The University has learned, with sadness, of the death of Professor Annabelle Sreberny, former Director of the Centre for Mass Communication Research.
Annabelle Sreberny was born on 5 September 1949 to parents who had come to Britain as Jewish refugees. In 1976 she moved, with her Iranian husband Ali, to Tehran where she was a witness to the Iran revolution of 1978-79 which culminated in the expulsion of the Shah and the establishment of an Islamic republic. Annabelle was a keen amateur photographer and her unique visual record of these world-changing events can be found a www.myrevolutionaryyear.com.
Her first academic position was at Queens College, CUNY, New York, from where she returned to the UK to take up a post as Director of the Centre for Mass Communication Research here at Leicester. In 2004 she moved to SOAS where she co-founded the Centre for Media and Film Studies (now the Centre for Global Media and Communications) and helped to establish the Centre for Iranian Studies, serving as the Centre's first chair. In 2002 she was elected a member of the Royal Society of Arts, and she served as President of the International Association for Media and Communication Research from 2008 to 2012.
Her interest in communications and social movements had an international focus, with a specific focus on the dynamics of global feminist politics, solidarity and participation. She explored transnational women’s networking and feminist politics as the emergence of global civil society dynamics. Her interest in the intersection of gender, politics and communication has also had a British focus, involving work on the representation of women politicians. Professor Sreberny's extensive work on Iran examined the role of the press as part of an emergent civil society in Iran, the particular role that women play as journalists and editors within the Iranian press environment, and the emergence of a dynamic Persian-language blogosphere.
Her books include Small Media, Big Revolution: Communication, Culture, and the Iranian Revolution (1994, with Ali Mohammadi), Questioning the Media: a Critical Introduction (1995, edited, with John Downing and Ali Mohammadi), International News in the 21st Century (2004, with Chris Patterson) and Blogistan: The Internet and Politics in Iran (2011, with Gohlam Khiabany).
Professor Sreberny passed away on 29 December 2022.
Roger Dickinson and Anders Hansen write:
We are shocked and saddened by the news of the untimely death of Professor Annabelle Sreberny, Emeritus Professor of Global Media and Communications at SOAS, University of London. Professor Sreberny was Director of the Centre for Mass Communication Research from 1992 to 1999 (the Centre being incorporated into the Department of Mass Communication, now the School of Media Communication and Sociology, in 2005).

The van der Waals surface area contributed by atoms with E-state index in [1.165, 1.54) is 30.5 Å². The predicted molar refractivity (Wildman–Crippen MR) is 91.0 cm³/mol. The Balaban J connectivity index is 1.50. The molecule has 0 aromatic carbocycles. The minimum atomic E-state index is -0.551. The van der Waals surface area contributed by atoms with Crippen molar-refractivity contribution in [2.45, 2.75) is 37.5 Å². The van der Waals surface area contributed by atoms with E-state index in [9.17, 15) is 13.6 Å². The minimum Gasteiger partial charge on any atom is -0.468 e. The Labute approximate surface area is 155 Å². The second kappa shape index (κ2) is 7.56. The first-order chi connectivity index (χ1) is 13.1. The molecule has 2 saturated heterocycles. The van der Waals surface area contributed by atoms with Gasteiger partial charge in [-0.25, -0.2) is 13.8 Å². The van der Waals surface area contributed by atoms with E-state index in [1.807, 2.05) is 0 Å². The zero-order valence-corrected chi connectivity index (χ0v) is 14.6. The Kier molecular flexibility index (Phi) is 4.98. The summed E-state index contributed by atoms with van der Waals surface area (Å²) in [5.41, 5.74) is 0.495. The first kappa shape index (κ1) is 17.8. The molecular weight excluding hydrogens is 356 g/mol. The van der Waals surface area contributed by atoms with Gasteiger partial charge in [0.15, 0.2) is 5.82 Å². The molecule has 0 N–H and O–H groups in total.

Annabelle joined the Centre at a challenging time having been invited to take over from its founding director Professor Jim Halloran, a pioneer in the field of media and communication research and by then regarded internationally as one of the leading authorities on the subject. Jim had retired just as the Centre (with help from colleagues in the Department of Sociology) launched its first undergraduate degree - the BSc in Communication and Society - a significant step in the Centre's development. Jim's was a very hard act to follow but Annabelle saw immediately that there were opportunities for the Centre to broaden its vision, break fresh ground and strengthen its reputation as world-leading in its research and teaching. Noting the rapid successes that others at Leicester had already enjoyed in distance learning Annabelle was the driving force behind the Centre's first distance learning Masters programme - the MA in Mass Communications. Her enthusiasm for the venture and her support for the academic and administrative team delivering it created a solid platform for its future success, with many hundreds of students in the years since gaining a Leicester MA from across the globe while studying in their own countries.
Keenly alert to the rapid changes in the media and communication field during her time as Director, Annabelle also astutely manoeuvred the Centre’s teaching and research profile to reflect and engage with the increasing globalisation of communication and international news flows. In another teaching innovation, she pushed forward the launch of a new MA degree in Media and Globalisation. This opened up the Centre’s teaching to include space for the growing interest in media activism and human rights. She also helped introduce new emphases in the Centre’s research, with cultural studies and feminist approaches complementing the Centre’s research on the sociology of news and on media and communication roles in relation to racial tension, social unrest, political communication and health communication.
Annabelle's contribution to media and communication teaching and research at Leicester was therefore considerable. Her vision, energy and appetite for innovation helped to build a firm foundation for the future that was broader, more inclusive and more ambitious than it had been when she first arrived. She is remembered with great respect and affection by staff and students who worked with her during her tenure as Director.